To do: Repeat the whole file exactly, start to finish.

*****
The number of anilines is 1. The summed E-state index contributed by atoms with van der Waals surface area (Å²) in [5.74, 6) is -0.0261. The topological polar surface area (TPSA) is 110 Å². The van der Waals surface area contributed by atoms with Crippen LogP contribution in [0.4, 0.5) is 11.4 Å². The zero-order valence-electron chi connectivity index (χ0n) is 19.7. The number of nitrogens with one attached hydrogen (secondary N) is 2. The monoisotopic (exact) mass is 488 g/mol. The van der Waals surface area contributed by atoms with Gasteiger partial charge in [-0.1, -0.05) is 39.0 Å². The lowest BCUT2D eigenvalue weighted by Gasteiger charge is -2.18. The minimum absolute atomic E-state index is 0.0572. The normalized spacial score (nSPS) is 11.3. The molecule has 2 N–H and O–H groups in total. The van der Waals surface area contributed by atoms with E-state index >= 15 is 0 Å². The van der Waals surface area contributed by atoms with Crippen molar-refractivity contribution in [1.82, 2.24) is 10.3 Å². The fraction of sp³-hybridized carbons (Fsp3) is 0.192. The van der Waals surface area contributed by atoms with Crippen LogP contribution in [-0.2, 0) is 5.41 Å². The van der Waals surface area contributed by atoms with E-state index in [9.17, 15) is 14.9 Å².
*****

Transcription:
The number of anilines is 1. The summed E-state index contributed by atoms with van der Waals surface area (Å²) in [5.74, 6) is -0.0261. The topological polar surface area (TPSA) is 110 Å². The van der Waals surface area contributed by atoms with Crippen LogP contribution in [0.4, 0.5) is 11.4 Å². The zero-order valence-electron chi connectivity index (χ0n) is 19.7. The number of nitrogens with one attached hydrogen (secondary N) is 2. The monoisotopic (exact) mass is 488 g/mol. The van der Waals surface area contributed by atoms with Gasteiger partial charge in [-0.1, -0.05) is 39.0 Å². The lowest BCUT2D eigenvalue weighted by Gasteiger charge is -2.18. The minimum absolute atomic E-state index is 0.0572. The normalized spacial score (nSPS) is 11.3. The molecule has 2 N–H and O–H groups in total. The van der Waals surface area contributed by atoms with E-state index >= 15 is 0 Å². The van der Waals surface area contributed by atoms with Crippen molar-refractivity contribution in [1.82, 2.24) is 10.3 Å². The fraction of sp³-hybridized carbons (Fsp3) is 0.192. The van der Waals surface area contributed by atoms with Crippen LogP contribution in [-0.2, 0) is 5.41 Å². The van der Waals surface area contributed by atoms with E-state index in [9.17, 15) is 14.9 Å².